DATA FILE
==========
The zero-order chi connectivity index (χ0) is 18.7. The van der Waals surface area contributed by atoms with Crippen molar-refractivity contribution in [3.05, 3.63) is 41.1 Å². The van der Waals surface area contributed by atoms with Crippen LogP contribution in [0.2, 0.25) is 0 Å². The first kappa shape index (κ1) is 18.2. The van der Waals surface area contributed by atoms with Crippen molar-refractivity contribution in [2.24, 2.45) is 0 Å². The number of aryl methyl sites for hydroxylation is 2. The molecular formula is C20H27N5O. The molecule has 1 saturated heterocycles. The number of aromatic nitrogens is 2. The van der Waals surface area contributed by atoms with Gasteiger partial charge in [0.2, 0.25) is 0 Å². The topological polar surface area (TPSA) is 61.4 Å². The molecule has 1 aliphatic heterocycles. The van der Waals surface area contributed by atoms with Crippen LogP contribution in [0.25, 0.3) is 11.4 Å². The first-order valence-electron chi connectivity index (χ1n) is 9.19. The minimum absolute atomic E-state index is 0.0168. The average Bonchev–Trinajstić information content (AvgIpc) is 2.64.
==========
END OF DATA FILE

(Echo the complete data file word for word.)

The zero-order chi connectivity index (χ0) is 18.7. The van der Waals surface area contributed by atoms with Crippen molar-refractivity contribution in [3.05, 3.63) is 41.1 Å². The van der Waals surface area contributed by atoms with Crippen LogP contribution in [0.2, 0.25) is 0 Å². The first kappa shape index (κ1) is 18.2. The van der Waals surface area contributed by atoms with Crippen molar-refractivity contribution in [2.24, 2.45) is 0 Å². The number of aryl methyl sites for hydroxylation is 2. The molecular formula is C20H27N5O. The molecule has 1 saturated heterocycles. The number of aromatic nitrogens is 2. The van der Waals surface area contributed by atoms with Gasteiger partial charge in [0.2, 0.25) is 0 Å². The topological polar surface area (TPSA) is 61.4 Å². The molecule has 1 aliphatic heterocycles. The van der Waals surface area contributed by atoms with Crippen LogP contribution in [0.25, 0.3) is 11.4 Å². The first-order valence-electron chi connectivity index (χ1n) is 9.19. The minimum absolute atomic E-state index is 0.0168. The average Bonchev–Trinajstić information content (AvgIpc) is 2.64.